A companion report released in 2009 examines similar racial and ethnic disparities among women, and includes state fact sheets and interactive data tables, also is available.

For closed captioning, press the “CC” icon in the YouTube player.

Also read:

Eliminating Healthcare Disparities: How Kaiser Permanente & Trinity Health Close Racial Gaps

The Business Case for Diversity in Healthcare

Can Culturally Competent Healthcare Close Disparities Gaps

Latest News

Wells Fargo Launches ‘Many hearts. One community.’ Holiday Campaign

Originally published on newsroom.wf.com. Beneficiaries include the American Red Cross, Feeding America and small businesses in appreciation for being the “heart” of communities SAN FRANCISCO–(BUSINESS WIRE)– The perseverance of communities continues to be a shining light during these trying times, and Wells Fargo is celebrating the optimism and determination of…

Pascal Desroches

AT&T Chief Financial Officer John Stephens to Retire in March 2021. WarnerMedia’s Pascal Desroches to Succeed Stephens

Originally published on att.com. AT&T [DiversityInc Hall of Fame company] Chief Financial Officer John Stephens has announced his plans to retire next March after 28 years with the company. WarnerMedia CFO Pascal Desroches has been named to succeed Stephens, effective April 1, 2021. During the transition period, Desroches will serve as…

Southern Company: Georgia Natural Gas Opens 10th Annual TrueBlue Community Awards Call for Entries

Originally published on southerncompany.com. Honor recognizes nonprofits supporting Georgia during COVID-19 and distributes grants to sustain continued efforts Georgia Natural Gas (GNG), Georgia’s leading natural gas provider, announces the call for entries for the 10th Annual TrueBlue Community Awards. This year, the awards will recognize hardworking Georgia nonprofits for their service providing COVID-19 relief…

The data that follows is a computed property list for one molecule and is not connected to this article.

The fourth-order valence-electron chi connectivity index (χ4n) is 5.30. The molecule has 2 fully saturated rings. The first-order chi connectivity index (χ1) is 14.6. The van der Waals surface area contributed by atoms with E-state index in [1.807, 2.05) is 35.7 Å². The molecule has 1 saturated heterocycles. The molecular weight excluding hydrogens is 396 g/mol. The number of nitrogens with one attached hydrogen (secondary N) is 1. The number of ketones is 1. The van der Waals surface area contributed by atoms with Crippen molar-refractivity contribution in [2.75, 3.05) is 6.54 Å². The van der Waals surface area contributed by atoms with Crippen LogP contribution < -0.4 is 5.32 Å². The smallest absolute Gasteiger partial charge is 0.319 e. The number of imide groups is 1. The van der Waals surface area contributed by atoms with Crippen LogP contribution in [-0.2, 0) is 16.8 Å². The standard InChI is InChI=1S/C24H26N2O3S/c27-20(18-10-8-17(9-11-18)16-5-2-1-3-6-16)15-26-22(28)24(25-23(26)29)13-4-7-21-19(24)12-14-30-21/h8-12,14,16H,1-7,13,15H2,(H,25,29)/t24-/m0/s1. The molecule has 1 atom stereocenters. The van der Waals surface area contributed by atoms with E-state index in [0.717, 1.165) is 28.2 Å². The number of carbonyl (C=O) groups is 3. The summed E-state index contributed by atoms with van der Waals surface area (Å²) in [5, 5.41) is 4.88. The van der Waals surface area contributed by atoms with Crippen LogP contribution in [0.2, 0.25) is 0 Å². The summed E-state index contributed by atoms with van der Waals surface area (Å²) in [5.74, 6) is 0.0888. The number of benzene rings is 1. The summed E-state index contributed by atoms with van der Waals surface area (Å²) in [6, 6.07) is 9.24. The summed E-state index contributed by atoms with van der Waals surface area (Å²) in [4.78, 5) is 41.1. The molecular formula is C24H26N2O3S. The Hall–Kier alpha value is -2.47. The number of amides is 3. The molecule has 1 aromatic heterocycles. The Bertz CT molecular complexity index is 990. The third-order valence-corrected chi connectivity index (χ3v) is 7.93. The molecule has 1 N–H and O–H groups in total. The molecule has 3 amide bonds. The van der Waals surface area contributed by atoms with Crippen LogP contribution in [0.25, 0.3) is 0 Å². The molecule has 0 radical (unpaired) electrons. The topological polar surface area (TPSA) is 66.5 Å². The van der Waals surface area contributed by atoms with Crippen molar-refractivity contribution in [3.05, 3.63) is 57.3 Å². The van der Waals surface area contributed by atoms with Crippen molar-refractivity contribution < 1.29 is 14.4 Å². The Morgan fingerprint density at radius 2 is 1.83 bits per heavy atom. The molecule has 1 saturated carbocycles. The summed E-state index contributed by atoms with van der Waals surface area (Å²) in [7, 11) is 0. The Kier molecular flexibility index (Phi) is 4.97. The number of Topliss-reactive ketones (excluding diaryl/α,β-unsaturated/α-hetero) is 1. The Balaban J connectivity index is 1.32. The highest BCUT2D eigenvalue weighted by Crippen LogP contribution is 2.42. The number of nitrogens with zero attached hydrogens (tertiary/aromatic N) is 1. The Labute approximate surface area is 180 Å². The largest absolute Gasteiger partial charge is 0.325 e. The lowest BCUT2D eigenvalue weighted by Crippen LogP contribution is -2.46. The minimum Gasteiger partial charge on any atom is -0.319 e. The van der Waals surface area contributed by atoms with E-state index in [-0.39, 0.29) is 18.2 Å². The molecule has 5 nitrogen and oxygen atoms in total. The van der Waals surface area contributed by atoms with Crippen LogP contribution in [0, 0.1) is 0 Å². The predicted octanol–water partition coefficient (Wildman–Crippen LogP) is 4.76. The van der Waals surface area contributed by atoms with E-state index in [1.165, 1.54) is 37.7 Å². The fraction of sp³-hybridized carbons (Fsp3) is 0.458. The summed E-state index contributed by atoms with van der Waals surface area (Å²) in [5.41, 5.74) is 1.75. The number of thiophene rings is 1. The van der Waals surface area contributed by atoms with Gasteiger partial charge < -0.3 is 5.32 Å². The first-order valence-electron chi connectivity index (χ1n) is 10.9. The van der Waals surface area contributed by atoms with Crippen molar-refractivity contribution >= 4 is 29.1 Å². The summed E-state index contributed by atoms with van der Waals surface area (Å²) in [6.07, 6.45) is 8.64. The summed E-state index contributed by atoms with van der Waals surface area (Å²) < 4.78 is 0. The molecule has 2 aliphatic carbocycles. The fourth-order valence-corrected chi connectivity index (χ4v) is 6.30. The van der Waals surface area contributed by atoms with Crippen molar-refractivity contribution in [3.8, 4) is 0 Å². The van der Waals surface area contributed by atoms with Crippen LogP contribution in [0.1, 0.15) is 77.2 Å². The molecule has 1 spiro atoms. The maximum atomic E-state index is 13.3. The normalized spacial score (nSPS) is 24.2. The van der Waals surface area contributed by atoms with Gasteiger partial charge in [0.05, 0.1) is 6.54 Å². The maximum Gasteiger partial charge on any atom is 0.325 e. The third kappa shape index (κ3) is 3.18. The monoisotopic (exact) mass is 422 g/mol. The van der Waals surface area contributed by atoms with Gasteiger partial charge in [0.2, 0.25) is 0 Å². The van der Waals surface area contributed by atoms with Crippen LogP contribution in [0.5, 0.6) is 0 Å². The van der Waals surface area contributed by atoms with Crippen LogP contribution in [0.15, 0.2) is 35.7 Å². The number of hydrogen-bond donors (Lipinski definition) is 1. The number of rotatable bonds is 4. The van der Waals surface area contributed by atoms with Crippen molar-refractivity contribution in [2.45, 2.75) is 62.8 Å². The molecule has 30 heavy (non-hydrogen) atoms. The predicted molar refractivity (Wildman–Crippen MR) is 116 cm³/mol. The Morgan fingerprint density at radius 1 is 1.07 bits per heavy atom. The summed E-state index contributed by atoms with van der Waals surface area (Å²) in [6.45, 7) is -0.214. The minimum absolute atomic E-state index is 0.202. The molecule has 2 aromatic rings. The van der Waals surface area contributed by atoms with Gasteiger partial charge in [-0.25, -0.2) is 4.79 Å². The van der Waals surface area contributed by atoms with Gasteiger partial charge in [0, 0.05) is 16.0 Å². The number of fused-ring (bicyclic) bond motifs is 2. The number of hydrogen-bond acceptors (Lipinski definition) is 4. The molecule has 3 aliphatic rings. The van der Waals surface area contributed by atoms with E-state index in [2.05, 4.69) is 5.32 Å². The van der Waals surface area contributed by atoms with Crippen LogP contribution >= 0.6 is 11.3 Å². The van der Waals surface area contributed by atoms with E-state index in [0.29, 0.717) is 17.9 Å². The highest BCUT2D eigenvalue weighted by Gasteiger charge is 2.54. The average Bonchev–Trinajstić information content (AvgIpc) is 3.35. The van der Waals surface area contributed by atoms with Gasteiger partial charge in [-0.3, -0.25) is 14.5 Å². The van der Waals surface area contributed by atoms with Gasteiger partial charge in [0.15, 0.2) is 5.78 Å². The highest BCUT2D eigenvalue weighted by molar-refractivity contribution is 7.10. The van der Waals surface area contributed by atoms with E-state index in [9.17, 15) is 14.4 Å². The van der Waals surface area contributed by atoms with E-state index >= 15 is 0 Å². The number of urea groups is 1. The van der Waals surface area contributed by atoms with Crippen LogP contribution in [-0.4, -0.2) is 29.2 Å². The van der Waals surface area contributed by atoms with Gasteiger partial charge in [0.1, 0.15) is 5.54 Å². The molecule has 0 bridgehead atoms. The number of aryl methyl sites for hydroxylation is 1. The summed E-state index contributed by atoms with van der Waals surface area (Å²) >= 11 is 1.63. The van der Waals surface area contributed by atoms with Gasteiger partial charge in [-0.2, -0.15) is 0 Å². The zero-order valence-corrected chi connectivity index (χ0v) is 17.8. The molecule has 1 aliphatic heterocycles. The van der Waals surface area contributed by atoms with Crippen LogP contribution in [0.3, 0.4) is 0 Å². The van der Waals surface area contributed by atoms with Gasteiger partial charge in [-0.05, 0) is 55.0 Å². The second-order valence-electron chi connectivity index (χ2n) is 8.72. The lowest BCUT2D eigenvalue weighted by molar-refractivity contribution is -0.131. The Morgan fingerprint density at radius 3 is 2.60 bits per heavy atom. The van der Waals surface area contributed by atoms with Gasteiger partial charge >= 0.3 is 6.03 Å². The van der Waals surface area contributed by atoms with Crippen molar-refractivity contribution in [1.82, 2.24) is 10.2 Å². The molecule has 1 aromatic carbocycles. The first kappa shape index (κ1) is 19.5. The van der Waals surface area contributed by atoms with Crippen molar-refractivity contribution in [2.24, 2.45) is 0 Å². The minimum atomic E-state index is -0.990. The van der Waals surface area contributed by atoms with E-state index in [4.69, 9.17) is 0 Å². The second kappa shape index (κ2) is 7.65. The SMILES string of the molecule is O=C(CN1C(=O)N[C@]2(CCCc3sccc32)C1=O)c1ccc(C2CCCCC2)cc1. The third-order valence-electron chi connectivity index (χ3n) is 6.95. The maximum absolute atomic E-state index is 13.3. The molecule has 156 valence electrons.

Roger Ferguson to Retire as President and CEO of TIAA

Originally published on tiaa.org. TIAA, a leading provider of secure retirements and outcome-focused investment solutions to millions of people and thousands of institutions, said Roger W. Ferguson, Jr., intends to retire as President and CEO on March 31, 2021. The company’s Board and Mr. Ferguson believe it is an appropriate…

Justice Samuel Alito

Justice Samuel Alito Delivers Series of Highly Alarming Partisan Remarks; Racism Impairs Brain Performance, and More

Supreme Court Justice Samuel Alito delivers an alarming series of homophobic, partisan remarks. Supreme Court Justice Samuel Alito rarely makes public appearances, but when he does he apparently wants to make them count, being as irksome and controversial as possible — and completely disregarding the usual ethics required of judges…

Hershey: Leading With Empathy and Connection

Originally published on thehersheycompany.com by Katrina J. Briddell Manager, Global Sustainability & Social Impact There’s no denying: it’s been a tough year for everyone around the world. Here in the U.S., we’ve faced an unrelenting pandemic, mass movements for racial justice, raging wildfires, devastating hurricanes, and an election cycle that…